Piracy has always been an issue for developers on any platform. As quickly as new measures of protection are created to counteract the production and distribution of illegal software copies, hardware and software is also developed to circumvent these systems. It is this game of cat and mouse between developers and end-users that Sony seems to hope to settle on the PlayStation 4, which was announced on Wednesday?
A recently published patent from Sony details technology that would check how long a selected game takes to load, then compare it to a set benchmark, or average. If the load time of the media in question is beyond the acceptable range established by Sony’s benchmarking system, it will not be loaded. An excerpt from the patent explains the process in more detail:
What is claimed is:
- 1. A method for validating legitimate media products associated with a legitimate media type, the method comprising: loading a first media product having a first media type on a computing device; measuring a first load time for the first media product on the computing device; establishing a threshold range of acceptable first load times using a second load time associated with the legitimate media type; and determining whether the first load time is within the threshold range.
- 17. A system for validating legitimate media products associated with a legitimate media type, the system comprising: a computing device that loads a first media product having a first media type and that measures a first load time for the first media product; a processor that calculates a second load time for the legitimate media type, establishes a threshold range of acceptable first load times using the second load time, and determines whether the first load time is within the threshold range; and a memory coupled to the processor.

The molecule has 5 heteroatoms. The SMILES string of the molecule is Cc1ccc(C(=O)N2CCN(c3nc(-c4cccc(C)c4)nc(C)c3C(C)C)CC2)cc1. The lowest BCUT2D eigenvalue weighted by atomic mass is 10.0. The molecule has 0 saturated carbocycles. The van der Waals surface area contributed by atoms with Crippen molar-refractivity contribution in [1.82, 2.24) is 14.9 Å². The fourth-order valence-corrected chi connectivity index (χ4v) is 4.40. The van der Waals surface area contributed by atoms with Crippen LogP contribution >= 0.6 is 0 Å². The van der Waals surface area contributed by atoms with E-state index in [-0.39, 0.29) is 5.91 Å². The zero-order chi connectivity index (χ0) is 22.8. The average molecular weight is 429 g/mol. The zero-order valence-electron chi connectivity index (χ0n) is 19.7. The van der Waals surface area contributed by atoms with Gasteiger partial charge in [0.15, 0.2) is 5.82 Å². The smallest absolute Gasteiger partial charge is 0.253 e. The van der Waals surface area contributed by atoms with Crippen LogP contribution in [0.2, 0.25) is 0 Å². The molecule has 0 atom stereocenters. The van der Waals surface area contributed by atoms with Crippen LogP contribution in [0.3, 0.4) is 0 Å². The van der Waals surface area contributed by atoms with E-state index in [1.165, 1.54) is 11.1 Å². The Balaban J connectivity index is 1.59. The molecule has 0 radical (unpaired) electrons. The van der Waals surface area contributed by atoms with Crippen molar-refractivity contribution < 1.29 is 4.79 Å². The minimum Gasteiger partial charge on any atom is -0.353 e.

The patent application was filed in August of 2011, but has only recently been published — lending a bit of credibility to the idea that it could be an active technology in the upcoming PlayStation 4, a system Sony hopes will revolutionize how interactive entertainment is perceived and used. This technology is also not limited to simply loading a disc or downloaded title, but is a system that can persistently check data seek times throughout gameplay. In such a case, time benchmarks would go from seconds to milliseconds, narrowing the focus of the anti-piracy technology to a fraction, and with it the room for error on Sony’s part.
Despite this, the system could be very successful in decreasing the amount of piracy currently plaguing the video game industry, provided it is not circumvented by end-users who wish to avoid the hefty price tag associated with many retail games. In any case, the technology should be successful in keeping developers from resorting to more ruthless means of DRM, such as Ubisoft‘s notorious “always-online” anti-piracy system, which as only recently stopped. Keeping the focus of anti-piracy technology on the media in play is the first crucial step to satisfying both developers and players, allowing for a stronger bond between the two, and against those who illegally distribute “cracked” games.
Ranters, do you see this technology working in Sony’s favor, or are you concerned that it may interfere further with you and your gaming — provided it is in fact set to work with the PS4? The full patent application can be viewed here.
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